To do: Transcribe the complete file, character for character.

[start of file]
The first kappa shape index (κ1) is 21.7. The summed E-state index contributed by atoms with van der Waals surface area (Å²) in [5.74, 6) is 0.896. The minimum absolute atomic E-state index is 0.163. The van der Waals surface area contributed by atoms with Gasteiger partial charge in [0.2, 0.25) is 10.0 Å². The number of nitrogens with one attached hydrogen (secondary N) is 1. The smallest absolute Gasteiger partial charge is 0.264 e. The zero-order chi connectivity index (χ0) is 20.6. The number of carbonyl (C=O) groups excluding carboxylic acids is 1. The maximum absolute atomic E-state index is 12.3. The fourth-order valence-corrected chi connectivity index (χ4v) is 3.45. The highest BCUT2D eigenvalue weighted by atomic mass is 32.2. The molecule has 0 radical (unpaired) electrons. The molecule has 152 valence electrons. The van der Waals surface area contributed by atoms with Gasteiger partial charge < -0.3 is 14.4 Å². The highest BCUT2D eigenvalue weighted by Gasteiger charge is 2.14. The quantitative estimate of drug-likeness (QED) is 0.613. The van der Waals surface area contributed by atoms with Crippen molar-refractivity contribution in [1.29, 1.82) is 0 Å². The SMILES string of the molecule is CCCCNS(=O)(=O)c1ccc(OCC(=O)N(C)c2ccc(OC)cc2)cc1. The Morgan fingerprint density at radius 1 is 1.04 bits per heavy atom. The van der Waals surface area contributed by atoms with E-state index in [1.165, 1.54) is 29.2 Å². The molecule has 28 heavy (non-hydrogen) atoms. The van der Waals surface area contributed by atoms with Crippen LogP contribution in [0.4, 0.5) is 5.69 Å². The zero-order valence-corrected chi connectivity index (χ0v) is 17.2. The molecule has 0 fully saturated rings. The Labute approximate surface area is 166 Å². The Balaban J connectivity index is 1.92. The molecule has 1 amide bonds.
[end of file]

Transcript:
The first kappa shape index (κ1) is 21.7. The summed E-state index contributed by atoms with van der Waals surface area (Å²) in [5.74, 6) is 0.896. The minimum absolute atomic E-state index is 0.163. The van der Waals surface area contributed by atoms with Gasteiger partial charge in [0.2, 0.25) is 10.0 Å². The number of nitrogens with one attached hydrogen (secondary N) is 1. The smallest absolute Gasteiger partial charge is 0.264 e. The zero-order chi connectivity index (χ0) is 20.6. The number of carbonyl (C=O) groups excluding carboxylic acids is 1. The maximum absolute atomic E-state index is 12.3. The fourth-order valence-corrected chi connectivity index (χ4v) is 3.45. The highest BCUT2D eigenvalue weighted by atomic mass is 32.2. The molecule has 0 radical (unpaired) electrons. The molecule has 152 valence electrons. The van der Waals surface area contributed by atoms with Gasteiger partial charge < -0.3 is 14.4 Å². The highest BCUT2D eigenvalue weighted by Gasteiger charge is 2.14. The quantitative estimate of drug-likeness (QED) is 0.613. The van der Waals surface area contributed by atoms with Crippen molar-refractivity contribution in [1.29, 1.82) is 0 Å². The SMILES string of the molecule is CCCCNS(=O)(=O)c1ccc(OCC(=O)N(C)c2ccc(OC)cc2)cc1. The Morgan fingerprint density at radius 1 is 1.04 bits per heavy atom. The van der Waals surface area contributed by atoms with E-state index in [1.165, 1.54) is 29.2 Å². The molecule has 28 heavy (non-hydrogen) atoms. The van der Waals surface area contributed by atoms with Crippen LogP contribution in [0.4, 0.5) is 5.69 Å². The zero-order valence-corrected chi connectivity index (χ0v) is 17.2. The molecule has 0 fully saturated rings. The Labute approximate surface area is 166 Å². The Balaban J connectivity index is 1.92. The molecule has 1 amide bonds.